The posterior migration of the ALM neurons (Hedgecock et al., 1987; Sulston and Horvitz, 1977) is dependent on the partially redundantly acting Wnts CWN-1 and CWN-2 and requires the receptor CFZ-2/Fz, with a possible antagonistic function of MOM-5/Fz and LIN-18/Ryk (Zinovyeva et al., 2008).
In addition to the roles of Wnt signaling in the migration of neurons and neuroblasts described above, a number of reports describe the role of Wnt signaling in the development and function of the nervous system in C. elegans. Consistent with this, quintuple Wnt mutants are nearly paralyzed (H. Sawa, unpublished observation), suggesting that Wnt signaling plays a profound role in the nervous system. Interestingly, the effects of Wnt signaling vary depending on the neuronal type.
The anterior extension of the AVM and PVM processes is redundantly regulated by CWN-1 and EGL-20 (Pan et al., 2006). In cwn-1; egl-20 double mutants, the AVM and PVM processes show a variety of defects, including premature termination, ectopic branching, and posterior extension (Figure 8A for PVM). EGL-20 appears to function as a repellant for these processes, since its local expression in head neurons or its uniform expression using the heat-shock promoter causes misrouting of the processes, while its expression in the posterior region rescues the guidance defect in cwn-1; egl-20 double mutants. Wnt receptors MIG-1/Fz, MOM-5/Fz, and LIN-18/Derailed (only for PVM) are required for this regulation.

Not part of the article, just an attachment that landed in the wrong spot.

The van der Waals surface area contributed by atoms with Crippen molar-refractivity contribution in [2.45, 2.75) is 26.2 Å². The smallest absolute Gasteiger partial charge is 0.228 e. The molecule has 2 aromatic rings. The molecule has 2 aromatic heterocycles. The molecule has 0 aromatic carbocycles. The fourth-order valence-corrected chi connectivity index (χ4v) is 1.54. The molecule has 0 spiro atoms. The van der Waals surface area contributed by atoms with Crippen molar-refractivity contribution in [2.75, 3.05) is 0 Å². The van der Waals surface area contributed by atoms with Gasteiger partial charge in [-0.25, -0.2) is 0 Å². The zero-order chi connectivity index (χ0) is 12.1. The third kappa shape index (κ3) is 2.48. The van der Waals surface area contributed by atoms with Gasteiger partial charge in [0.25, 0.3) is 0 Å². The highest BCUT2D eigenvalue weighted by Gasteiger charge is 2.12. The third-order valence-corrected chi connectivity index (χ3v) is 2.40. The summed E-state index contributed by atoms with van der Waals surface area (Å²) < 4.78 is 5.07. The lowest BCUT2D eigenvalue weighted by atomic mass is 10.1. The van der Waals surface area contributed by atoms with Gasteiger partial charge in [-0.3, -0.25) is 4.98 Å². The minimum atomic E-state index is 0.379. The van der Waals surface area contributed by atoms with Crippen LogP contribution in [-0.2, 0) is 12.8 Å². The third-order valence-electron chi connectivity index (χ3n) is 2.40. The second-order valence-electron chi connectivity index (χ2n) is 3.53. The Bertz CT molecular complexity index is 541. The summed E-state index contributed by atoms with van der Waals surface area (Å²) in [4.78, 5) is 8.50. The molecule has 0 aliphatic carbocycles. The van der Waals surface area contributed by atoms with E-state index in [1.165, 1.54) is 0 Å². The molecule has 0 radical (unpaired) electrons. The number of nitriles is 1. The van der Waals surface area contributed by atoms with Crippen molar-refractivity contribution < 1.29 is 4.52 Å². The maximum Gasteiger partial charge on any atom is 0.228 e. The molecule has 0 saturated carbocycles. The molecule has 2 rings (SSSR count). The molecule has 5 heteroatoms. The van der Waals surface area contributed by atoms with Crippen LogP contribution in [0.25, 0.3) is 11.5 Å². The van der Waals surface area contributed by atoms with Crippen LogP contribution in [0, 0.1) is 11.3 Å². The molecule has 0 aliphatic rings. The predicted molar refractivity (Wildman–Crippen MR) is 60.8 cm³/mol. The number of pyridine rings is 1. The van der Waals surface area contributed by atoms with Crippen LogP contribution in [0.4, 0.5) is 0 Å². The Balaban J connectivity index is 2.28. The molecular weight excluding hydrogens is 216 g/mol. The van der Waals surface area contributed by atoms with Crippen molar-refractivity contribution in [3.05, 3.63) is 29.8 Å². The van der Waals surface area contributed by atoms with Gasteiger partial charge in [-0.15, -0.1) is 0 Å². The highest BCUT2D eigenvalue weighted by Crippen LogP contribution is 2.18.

Similarly, LIN-44 functions as a repellant of axon growth (Maro et al., 2009). A neural process of the GABAergic DD6 motoneuron on the dorsal side, which extends posteriorly, normally terminates at about the same anteroposterior position as is occupied by its ventral cell body (Figure 8B, left). In lin-44 mutants, the axon overextends posteriorly (Figure 8B, right). In animals expressing lin-44 ectopically in the anterior region, the processes are under-extended. These data suggest that LIN-44 functions as a guidance cue that repels the axon.
In contrast to its repulsion of the DD6 axon, LIN-44 functions as a dendrite attractant for the oxygen-sensory neuron PQR, which is born during the L1 stage (Kirszenblat et al., 2011). In mutants of LIN-44 or its receptor LIN-17/Fz, the posteriorly oriented dendrite of PQR is short, absent, or misrouted anteriorly (Figure 8C). Since the anterior expression of LIN-44 in lin-44 mutants enhances the anterior mis-routing phenotype, LIN-44 attracts the PQR dendrite. Surprisingly, ablation of all the LIN-44-expressing cells in the tail of newly hatched L1 larvae, before the production of PQR, does not affect the PQR dendrite, suggesting that the distribution of LIN-44 during embryogenesis persists and is sufficient to guide the PQR dendrite in larvae.